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IS THE MODERN WORKPLACE A SUSTAINABLE ONE?

Author: Richard Snarey

Published date: 2019/12

Workplace

​Sustainability is a hot topic right now and for a good reason. According to the UK Green Building Council (UKGBC), the construction sector uses more than 400 million tons of material each year, much of which is harming the environment. And, if we continue as we are now, CO2 emissions from buildings will increase 150 per cent by mid-century. 

Undoubtedly, things need to change dramatically if we want to protect our planet. Luckily, increased knowledge and awareness of the impact of our actions, coupled with advancements in technology are providing greater opportunities to reduce energy use and emissions.

A survey of more than 2,000 architecture, engineering, and construction professionals by Dodge Data & Analytics reported that 47 per cent of industry professionals expect more than 60 per cent of their projects to be “green” by 2021.

New buildings across Europe are implementing fascinating ways to tackle some of the world’s biggest environmental problems. For example, Deloitte’s The Edge HQ was built to follow the pathway of the sun and has over 30,000 sensors measuring building occupancy and internet levels for ultimate sustainability.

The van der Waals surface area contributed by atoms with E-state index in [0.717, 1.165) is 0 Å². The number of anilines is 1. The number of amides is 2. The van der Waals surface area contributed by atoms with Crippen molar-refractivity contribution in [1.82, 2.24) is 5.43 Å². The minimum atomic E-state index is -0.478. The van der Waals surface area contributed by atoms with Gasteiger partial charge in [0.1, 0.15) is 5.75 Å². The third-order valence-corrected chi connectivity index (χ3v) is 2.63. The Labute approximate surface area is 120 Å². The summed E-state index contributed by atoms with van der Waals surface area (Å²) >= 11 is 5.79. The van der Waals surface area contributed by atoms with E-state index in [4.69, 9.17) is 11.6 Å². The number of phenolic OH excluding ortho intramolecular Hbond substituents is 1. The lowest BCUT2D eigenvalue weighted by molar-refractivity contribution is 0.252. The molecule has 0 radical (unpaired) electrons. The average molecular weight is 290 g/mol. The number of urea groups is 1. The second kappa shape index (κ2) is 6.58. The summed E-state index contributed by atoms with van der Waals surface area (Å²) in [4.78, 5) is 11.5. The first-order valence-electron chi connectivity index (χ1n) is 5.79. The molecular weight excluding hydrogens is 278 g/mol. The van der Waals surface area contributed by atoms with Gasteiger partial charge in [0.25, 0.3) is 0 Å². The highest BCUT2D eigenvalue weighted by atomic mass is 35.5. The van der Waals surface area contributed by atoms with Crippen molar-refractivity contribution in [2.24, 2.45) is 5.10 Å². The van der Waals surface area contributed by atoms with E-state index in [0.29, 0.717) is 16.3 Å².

Here, we look at three of the crucial elements that go into creating a greener building in 2020 and beyond. 
Smart Workplaces

Given that commercial buildings consume a high proportion of the world’s energy, smart appliances are a crucial element of any sustainable construction project. Energy-saving and self-sufficient appliances such as SmartGrid dishwashers, refrigerators and washing machines can go a long way in conserving energy. The lack of human intervention means that these technologies require little involvement or labour, increasing workforce productivity and ensuring the average working impacts the environment a little less.

Energy Analysis

Analysis of potential energy use and daylighting is crucial in achieving a green building at every stage of the design process. For example, ensuring there’s as much natural light as possible throughout a building reduces the use of electricity for lighting (except in locations with particularly hot weather where excessive sunlight can increase the heat load so much that air conditioning is required). Architects and engineers can make such calculations using Building Information Modeling (BIM) and other energy-analysis tools which offer optimal solutions. 

Solar power

In green construction, solar power can be used in two ways: 

  • Active solar power

  • Passive solar power

This brings us nicely onto electronic smart glass, which is a new technology that shuts out the heat of the sun. The glass uses tiny electric signals to charge the windows to change the amount of solar radiation it reflects. It’s incorporated into a building’s control system, so users can choose the amount of solar radiation they want to block. Such technology can save a lot on heating, ventilating, and air conditioning costs. 

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